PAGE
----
Capturing Network Traffic using the WiFi Pineapple, tcpdump and Android

5 minute read

First off I’d just like to say props to Robin Wood, Darren Kitchen, Sebastian Kinne, Rob Fuller and everyone else who has contributed to the WiFi Pineapple project, you’ve done a great job!

There are a few things in this guide that I’m not going to cover (such as rooting your device, the ins and outs of WireShark etc.), however I’ll add links to appropriate reading material for these things where I can! And if you’re still stuck feel free to ask for help in the comments.

Why not just use tcpdump on the pineapple itself?

The reason I ended up trying to do this is due to the fact that the pineapple only has the one USB port, and I don’t have a powered USB hub, so I thought – “Hey, why not just capture the traffic on my phone seeing as it’s tethering to the pineapple anyway?”.

In addition to not requiring a USB hub, it also has the benefit of not soaking up more battery power from the pineapple itself as it doesn’t have to power a pen drive and write data to it constantly.

What do we need to get started?

  • A WiFi Pineapple MKIV, available from The HakShop - I’d recommend the elite bundle for the extra goodies and as a means of helping support the project!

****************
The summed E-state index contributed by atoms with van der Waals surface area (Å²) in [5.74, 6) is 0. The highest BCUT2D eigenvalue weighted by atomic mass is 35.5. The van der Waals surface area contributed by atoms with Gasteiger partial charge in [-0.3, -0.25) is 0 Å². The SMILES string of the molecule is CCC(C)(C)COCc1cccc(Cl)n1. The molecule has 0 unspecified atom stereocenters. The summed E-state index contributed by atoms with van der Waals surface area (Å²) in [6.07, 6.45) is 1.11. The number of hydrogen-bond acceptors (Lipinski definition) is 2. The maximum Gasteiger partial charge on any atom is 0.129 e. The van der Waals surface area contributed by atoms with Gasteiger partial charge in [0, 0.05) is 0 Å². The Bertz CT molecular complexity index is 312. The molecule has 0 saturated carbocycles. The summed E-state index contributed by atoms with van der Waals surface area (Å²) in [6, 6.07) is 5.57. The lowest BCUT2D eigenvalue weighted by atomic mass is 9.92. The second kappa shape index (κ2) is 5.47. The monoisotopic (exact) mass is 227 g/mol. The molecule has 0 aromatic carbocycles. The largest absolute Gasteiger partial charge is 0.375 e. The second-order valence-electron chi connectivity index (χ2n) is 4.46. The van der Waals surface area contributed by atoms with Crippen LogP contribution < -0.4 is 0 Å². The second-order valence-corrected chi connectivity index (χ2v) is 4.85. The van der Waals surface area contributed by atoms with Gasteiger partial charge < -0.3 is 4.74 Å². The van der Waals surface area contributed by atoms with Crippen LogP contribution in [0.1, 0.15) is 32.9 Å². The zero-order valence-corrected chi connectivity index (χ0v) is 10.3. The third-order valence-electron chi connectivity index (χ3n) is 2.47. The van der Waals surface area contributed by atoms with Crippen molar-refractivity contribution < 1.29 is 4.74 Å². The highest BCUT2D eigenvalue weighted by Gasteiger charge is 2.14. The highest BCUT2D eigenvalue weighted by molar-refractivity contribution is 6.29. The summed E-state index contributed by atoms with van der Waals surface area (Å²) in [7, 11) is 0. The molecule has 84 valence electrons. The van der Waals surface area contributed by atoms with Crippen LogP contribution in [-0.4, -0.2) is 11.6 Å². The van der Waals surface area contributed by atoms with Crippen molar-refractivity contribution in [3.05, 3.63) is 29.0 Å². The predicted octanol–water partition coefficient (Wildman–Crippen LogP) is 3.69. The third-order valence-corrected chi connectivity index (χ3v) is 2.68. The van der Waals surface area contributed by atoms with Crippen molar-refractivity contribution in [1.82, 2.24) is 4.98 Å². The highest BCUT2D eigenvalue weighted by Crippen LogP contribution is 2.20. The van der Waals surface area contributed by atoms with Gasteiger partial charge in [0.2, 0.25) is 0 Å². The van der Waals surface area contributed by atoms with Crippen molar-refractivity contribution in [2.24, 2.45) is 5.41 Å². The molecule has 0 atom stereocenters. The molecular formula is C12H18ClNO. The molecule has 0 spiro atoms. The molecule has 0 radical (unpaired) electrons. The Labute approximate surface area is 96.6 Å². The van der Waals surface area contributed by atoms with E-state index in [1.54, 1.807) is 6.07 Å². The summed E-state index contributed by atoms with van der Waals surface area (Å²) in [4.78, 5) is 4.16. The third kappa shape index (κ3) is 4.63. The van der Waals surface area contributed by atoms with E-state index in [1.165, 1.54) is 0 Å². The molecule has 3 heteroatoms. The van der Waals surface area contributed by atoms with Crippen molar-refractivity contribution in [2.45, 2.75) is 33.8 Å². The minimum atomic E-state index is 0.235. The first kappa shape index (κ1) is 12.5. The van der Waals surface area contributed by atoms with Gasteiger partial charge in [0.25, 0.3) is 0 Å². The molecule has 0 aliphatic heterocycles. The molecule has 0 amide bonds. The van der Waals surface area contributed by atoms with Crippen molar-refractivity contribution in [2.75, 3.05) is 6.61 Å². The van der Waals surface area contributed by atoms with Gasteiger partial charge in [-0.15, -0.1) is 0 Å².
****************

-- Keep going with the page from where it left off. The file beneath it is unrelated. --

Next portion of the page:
• A rooted Android device with the Shark for Root app installed
  • A program capable of viewing pcap files. For this example I’ll be using WireShark

N.B. I should point out, at this point in time I am using version 2.6.1 of the firmware, which supports Android tethering without much extra configuration. If you are using an earlier version you may need to follow This Guide by wiregr.

Setting up the pineapple

First thing’s first, power up your pineapple and give it a few minutes to finish booting. After it’s booted and ready to go, plug in your Android device via USB as in the picture below and enable USB tethering from your settings menu. The location of the tethering option can vary from device to device, but on my Samsung Galaxy S2 it can be found in Settings > Wireless and networks > Tethering and portable hotspot > USB tethering.

Give this a moment to begin tethering and then connect to the pineapple, either by Ethernet or by WiFi. Once connected to the pineapple network, SSH into the device (default credentials are root:pineapplesareyummy) and attempt to ping Google or any other external address to ensure that the Android device is indeed tethering to the pineapple.

Once we know the Internet connection from the Android device is definitely tethered to the pineapple, we need to configure iptables to route the traffic from the connected clients via the usb0 interface. You can either do this via the SSH session we have open, or by logging in to the pineapple’s web control panel and copying and pasting the commands into the “Execute Commands” box in the advanced tab.

The commands you need to execute are:

iptables -t nat -A POSTROUTING -s -o usb0 -j MASQUERADE
iptables -A FORWARD -s -o usb0 -j ACCEPT
iptables -A FORWARD -d -m state --state ESTABLISHED,RELATED -i usb0 -j ACCEPT

This will have to be done every time you restart the pineapple, however you could throw it in a script if you wanted and make it run automatically on startup if you so wish.